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We Are Not Alone (Teaching is not a solitary task)

Last week, I was fortunate enough to attend the Society for Information Technology and image of UFOTeacher Education (SITE) conference in Vegas. Five days of sessions conducted around peer-reviewed research focused on the best of what technology can bring to education for improving student learning. Presenters were from colleges and universities of all shapes and sizes from all over the world. My biggest takeaway?

We are not alone. In fact, help is out there from our peers and others help us serve our learners better.

Of numerous choices SITE organized by keywords, I chose sessions reflective of NMC focus areas such as  flipping the classroom, active learning classrooms, supporting busy and diverse instructors, and assessment for learning.  Not surprisingly, round tables discussing questions raised by new research from multiple people’s perspectives were the most helpful.   A common thread emerged across all of the discussions, in that the best solutions came from conversations across the disciplines fueled by a desire to meet student needs.  In other words, formal or informal professional learning communities of practice.  Here are a few high points:

  •  Think about “fortifying” your class, rather than flipping it.  Consider your unique class setting, and then look for ways “to add material to for strengthening or enriching” or “to add mental or moral strength to” for your students (Mirriam Webster Dictionary).  The question, “How cimage of podcast symbolan you use technology to help students access learning that supports your learning outcomes?” has numerous answers.  For some, it may be creating short podcasts students can listen to while commuting.  For others, it may be asking students to take example photos related to the course materials in their own environment, or interviewing family members to collect data.  Regardless, tapping into the community of support at hand is the key to success.   (Timothy Pelton and Leslee Francis Pelton, University of Victoria)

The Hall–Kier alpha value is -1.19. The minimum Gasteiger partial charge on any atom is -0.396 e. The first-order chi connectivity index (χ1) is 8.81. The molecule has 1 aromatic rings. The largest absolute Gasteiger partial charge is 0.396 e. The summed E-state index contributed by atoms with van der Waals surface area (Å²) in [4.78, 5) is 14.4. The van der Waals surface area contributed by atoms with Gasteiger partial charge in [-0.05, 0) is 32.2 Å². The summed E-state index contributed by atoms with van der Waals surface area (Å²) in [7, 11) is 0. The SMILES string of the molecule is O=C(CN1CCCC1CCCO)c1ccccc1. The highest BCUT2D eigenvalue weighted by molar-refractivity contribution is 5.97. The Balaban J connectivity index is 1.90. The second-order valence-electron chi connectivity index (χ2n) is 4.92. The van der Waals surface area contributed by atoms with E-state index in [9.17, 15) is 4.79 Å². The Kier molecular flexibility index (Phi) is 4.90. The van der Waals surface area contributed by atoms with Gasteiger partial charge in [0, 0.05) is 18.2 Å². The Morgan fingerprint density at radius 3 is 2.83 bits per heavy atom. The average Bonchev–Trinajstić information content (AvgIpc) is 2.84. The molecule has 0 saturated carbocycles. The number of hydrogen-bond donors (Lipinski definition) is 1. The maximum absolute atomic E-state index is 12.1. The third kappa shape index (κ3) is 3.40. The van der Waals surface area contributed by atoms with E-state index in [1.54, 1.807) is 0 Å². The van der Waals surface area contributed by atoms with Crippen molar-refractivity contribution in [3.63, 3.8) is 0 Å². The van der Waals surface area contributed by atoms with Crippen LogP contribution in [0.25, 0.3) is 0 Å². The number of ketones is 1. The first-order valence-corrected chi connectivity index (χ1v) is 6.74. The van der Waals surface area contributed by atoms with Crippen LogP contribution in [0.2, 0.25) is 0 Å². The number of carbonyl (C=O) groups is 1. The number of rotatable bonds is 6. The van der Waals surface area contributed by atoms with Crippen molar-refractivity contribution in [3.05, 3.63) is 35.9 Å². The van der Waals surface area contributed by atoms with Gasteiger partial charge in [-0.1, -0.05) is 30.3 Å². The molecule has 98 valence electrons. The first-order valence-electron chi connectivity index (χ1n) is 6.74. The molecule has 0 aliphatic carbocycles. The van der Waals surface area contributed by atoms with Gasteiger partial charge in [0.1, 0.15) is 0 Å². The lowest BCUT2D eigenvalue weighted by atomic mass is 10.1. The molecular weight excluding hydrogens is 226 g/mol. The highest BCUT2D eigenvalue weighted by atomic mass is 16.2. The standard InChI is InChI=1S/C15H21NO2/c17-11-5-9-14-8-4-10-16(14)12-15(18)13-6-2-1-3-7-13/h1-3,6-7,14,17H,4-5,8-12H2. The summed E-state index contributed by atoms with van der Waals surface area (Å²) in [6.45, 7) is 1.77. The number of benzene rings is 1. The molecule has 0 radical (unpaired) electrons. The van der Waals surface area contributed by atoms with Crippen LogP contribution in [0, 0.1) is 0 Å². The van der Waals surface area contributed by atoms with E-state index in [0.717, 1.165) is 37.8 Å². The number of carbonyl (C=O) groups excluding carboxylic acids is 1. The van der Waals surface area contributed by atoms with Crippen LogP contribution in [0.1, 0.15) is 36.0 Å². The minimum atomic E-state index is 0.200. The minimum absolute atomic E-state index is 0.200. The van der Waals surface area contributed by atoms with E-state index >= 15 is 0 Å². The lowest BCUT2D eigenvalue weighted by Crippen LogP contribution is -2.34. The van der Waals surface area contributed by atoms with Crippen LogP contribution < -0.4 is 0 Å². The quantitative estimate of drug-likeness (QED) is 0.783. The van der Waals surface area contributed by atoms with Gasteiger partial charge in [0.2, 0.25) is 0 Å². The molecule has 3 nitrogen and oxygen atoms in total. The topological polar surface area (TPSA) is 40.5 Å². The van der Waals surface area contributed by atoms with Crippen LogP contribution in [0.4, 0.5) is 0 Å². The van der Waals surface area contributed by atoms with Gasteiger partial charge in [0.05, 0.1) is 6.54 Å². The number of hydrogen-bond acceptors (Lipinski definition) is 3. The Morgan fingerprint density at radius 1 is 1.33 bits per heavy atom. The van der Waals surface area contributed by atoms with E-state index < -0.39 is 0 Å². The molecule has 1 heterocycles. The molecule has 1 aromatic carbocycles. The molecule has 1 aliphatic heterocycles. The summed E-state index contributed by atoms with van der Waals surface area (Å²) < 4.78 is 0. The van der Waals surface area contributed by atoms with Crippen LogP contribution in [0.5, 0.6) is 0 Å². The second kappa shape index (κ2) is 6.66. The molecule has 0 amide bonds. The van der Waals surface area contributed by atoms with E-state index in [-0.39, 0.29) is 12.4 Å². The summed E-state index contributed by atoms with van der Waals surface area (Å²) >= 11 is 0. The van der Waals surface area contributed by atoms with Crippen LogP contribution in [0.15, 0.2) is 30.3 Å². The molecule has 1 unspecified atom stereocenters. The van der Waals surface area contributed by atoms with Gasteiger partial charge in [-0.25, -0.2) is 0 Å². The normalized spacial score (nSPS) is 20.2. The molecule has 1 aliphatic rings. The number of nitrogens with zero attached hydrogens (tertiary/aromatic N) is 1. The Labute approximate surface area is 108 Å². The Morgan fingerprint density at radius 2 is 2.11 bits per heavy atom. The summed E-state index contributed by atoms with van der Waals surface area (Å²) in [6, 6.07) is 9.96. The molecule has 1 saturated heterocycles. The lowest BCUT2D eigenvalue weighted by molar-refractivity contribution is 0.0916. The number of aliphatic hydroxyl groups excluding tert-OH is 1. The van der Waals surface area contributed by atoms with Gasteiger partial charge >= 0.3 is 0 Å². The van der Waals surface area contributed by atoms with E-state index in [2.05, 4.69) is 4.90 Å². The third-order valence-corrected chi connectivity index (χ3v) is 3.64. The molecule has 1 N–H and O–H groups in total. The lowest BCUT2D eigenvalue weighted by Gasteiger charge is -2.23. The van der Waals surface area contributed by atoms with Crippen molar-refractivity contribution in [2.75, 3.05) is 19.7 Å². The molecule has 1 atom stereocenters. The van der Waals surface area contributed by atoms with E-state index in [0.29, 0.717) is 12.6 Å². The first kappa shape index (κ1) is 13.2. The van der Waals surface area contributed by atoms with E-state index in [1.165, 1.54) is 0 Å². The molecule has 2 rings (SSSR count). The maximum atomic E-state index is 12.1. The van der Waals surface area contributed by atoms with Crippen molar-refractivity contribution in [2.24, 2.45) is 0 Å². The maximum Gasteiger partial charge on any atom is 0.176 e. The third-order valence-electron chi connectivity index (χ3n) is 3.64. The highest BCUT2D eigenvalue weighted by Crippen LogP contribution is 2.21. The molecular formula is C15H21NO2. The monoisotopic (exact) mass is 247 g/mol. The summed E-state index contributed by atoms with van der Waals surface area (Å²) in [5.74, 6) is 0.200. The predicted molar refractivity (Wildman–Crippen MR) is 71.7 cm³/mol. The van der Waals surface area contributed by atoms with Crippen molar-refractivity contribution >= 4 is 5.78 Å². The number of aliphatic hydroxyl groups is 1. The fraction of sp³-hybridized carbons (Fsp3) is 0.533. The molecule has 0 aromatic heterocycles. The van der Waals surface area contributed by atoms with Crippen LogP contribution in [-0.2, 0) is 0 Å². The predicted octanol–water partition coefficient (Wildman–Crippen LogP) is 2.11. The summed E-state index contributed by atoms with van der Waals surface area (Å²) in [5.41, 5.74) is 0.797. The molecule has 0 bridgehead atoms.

• Case studies are a powerful tool in engaging teachers to improve their assessment practices.  While teaching assessment methods, Aslihan Unal of Georgia Southern University found that once the students began sharing their own assessment challenges in the field, the level of learning deepened as peers began helping peers.  In fact, the discussions became so rich and varied that managing them in an online discussion board was overwhelming! Rather than limit or cut short the discussions, Dr. Unal created where anyone can share challenges and/or solutions to common teaching dilemmas.  The top 10 current topics have over a hundred suggested solutions each!  Currently targeting k-12, we (or anyone) can choose to add additional categories, such as higher ed.
  • Sustainable faculty development is a “Community of Practice in Motion,” and the answer seems to be creating a strong but fluid ecosystem of resources around quality instruction. Mentoring the “I”djunct faculty, web resources, emails, rubrics, collaboration, building classroom community for PD, brown bags, and regular professional development workshops  are all needed elements.  Regardless of the session or the approach taken, everyone agreed that aligning professional development with student success (and serving food!) is the basis of any successful approach.
  • What do go-pro cameras on a painted 4 x 4 board have to do with iPads on something akin to image of people on seg ways miniature Seg Ways? No longer “go big or stay home,” Active learning classrooms (ALC’s) are now “go big or make do.”  Fortunately, thanks to many people at NMC (Kyle Morrison, Mark DeLonge, Cathy McCall, and the recent Michigan Workforce Development grant) NMC can both go big and make do with high quality facilities and resources for faculty and students to move beyond traditional classroom learning.

If you are interested in any of the full papers associated with the reference links, please contact me ( and I will email you a copy. Or, just call home, like ET:)  No need to be alone in teaching any more.

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